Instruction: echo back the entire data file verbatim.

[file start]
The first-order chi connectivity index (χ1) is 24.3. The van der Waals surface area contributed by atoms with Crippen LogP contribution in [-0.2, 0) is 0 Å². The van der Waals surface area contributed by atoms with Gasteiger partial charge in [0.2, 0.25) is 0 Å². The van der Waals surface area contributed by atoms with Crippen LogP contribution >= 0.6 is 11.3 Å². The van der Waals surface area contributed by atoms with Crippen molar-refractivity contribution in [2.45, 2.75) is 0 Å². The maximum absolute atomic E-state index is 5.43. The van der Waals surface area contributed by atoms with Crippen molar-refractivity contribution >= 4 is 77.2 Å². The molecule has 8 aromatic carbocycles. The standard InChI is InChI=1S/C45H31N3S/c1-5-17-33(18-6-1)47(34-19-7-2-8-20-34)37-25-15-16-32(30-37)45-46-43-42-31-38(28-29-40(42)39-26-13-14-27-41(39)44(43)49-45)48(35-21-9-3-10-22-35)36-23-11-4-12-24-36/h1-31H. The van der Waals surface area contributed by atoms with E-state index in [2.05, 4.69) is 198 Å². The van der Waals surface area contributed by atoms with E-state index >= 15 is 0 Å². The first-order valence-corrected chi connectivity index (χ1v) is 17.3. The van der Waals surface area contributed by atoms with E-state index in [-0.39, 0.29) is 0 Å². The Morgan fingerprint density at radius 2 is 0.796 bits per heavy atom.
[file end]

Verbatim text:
The first-order chi connectivity index (χ1) is 24.3. The van der Waals surface area contributed by atoms with Crippen LogP contribution in [-0.2, 0) is 0 Å². The van der Waals surface area contributed by atoms with Gasteiger partial charge in [0.2, 0.25) is 0 Å². The van der Waals surface area contributed by atoms with Crippen LogP contribution >= 0.6 is 11.3 Å². The van der Waals surface area contributed by atoms with Crippen molar-refractivity contribution in [2.45, 2.75) is 0 Å². The maximum absolute atomic E-state index is 5.43. The van der Waals surface area contributed by atoms with Crippen molar-refractivity contribution >= 4 is 77.2 Å². The molecule has 8 aromatic carbocycles. The standard InChI is InChI=1S/C45H31N3S/c1-5-17-33(18-6-1)47(34-19-7-2-8-20-34)37-25-15-16-32(30-37)45-46-43-42-31-38(28-29-40(42)39-26-13-14-27-41(39)44(43)49-45)48(35-21-9-3-10-22-35)36-23-11-4-12-24-36/h1-31H. The van der Waals surface area contributed by atoms with E-state index in [2.05, 4.69) is 198 Å². The van der Waals surface area contributed by atoms with E-state index >= 15 is 0 Å². The first-order valence-corrected chi connectivity index (χ1v) is 17.3. The van der Waals surface area contributed by atoms with E-state index in [-0.39, 0.29) is 0 Å². The Morgan fingerprint density at radius 2 is 0.796 bits per heavy atom.